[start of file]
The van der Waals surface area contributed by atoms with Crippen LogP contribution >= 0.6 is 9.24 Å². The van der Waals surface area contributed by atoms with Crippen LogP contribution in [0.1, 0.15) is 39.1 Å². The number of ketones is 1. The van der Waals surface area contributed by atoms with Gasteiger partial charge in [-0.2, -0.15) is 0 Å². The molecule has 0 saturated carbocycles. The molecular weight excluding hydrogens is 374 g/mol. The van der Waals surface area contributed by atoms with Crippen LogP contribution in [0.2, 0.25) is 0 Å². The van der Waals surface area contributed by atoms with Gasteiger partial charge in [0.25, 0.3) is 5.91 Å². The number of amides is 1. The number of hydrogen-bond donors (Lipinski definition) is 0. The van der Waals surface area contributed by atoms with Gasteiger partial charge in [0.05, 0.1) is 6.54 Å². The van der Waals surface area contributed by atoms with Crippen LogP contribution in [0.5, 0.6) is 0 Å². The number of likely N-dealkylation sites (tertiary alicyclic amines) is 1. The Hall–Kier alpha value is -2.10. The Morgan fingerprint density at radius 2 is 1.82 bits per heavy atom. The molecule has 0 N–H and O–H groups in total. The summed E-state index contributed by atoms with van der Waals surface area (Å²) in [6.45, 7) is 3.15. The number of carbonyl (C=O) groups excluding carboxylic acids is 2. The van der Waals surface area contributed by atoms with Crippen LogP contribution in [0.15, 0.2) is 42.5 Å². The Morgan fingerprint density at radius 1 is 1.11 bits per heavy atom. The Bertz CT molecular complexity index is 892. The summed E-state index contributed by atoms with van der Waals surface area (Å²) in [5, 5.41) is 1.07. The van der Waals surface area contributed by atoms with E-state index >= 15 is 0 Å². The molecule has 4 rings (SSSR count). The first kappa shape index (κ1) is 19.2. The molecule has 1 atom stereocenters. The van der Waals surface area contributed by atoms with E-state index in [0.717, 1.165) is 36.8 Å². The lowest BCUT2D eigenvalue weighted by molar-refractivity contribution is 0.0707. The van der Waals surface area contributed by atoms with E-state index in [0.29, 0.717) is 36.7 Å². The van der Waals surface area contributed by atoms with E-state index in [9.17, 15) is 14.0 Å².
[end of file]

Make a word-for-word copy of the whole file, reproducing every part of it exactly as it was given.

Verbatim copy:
The van der Waals surface area contributed by atoms with Crippen LogP contribution >= 0.6 is 9.24 Å². The van der Waals surface area contributed by atoms with Crippen LogP contribution in [0.1, 0.15) is 39.1 Å². The number of ketones is 1. The van der Waals surface area contributed by atoms with Gasteiger partial charge in [-0.2, -0.15) is 0 Å². The molecule has 0 saturated carbocycles. The molecular weight excluding hydrogens is 374 g/mol. The van der Waals surface area contributed by atoms with Crippen LogP contribution in [0.2, 0.25) is 0 Å². The van der Waals surface area contributed by atoms with Gasteiger partial charge in [0.25, 0.3) is 5.91 Å². The number of amides is 1. The number of hydrogen-bond donors (Lipinski definition) is 0. The van der Waals surface area contributed by atoms with Gasteiger partial charge in [0.05, 0.1) is 6.54 Å². The van der Waals surface area contributed by atoms with Crippen LogP contribution in [0.5, 0.6) is 0 Å². The number of likely N-dealkylation sites (tertiary alicyclic amines) is 1. The Hall–Kier alpha value is -2.10. The Morgan fingerprint density at radius 2 is 1.82 bits per heavy atom. The molecule has 0 N–H and O–H groups in total. The summed E-state index contributed by atoms with van der Waals surface area (Å²) in [6.45, 7) is 3.15. The number of carbonyl (C=O) groups excluding carboxylic acids is 2. The van der Waals surface area contributed by atoms with Crippen LogP contribution in [0.15, 0.2) is 42.5 Å². The Morgan fingerprint density at radius 1 is 1.11 bits per heavy atom. The Bertz CT molecular complexity index is 892. The summed E-state index contributed by atoms with van der Waals surface area (Å²) in [5, 5.41) is 1.07. The van der Waals surface area contributed by atoms with E-state index >= 15 is 0 Å². The molecule has 4 rings (SSSR count). The first kappa shape index (κ1) is 19.2. The molecule has 1 atom stereocenters. The van der Waals surface area contributed by atoms with E-state index in [0.717, 1.165) is 36.8 Å². The lowest BCUT2D eigenvalue weighted by molar-refractivity contribution is 0.0707. The van der Waals surface area contributed by atoms with E-state index in [0.29, 0.717) is 36.7 Å². The van der Waals surface area contributed by atoms with E-state index in [9.17, 15) is 14.0 Å².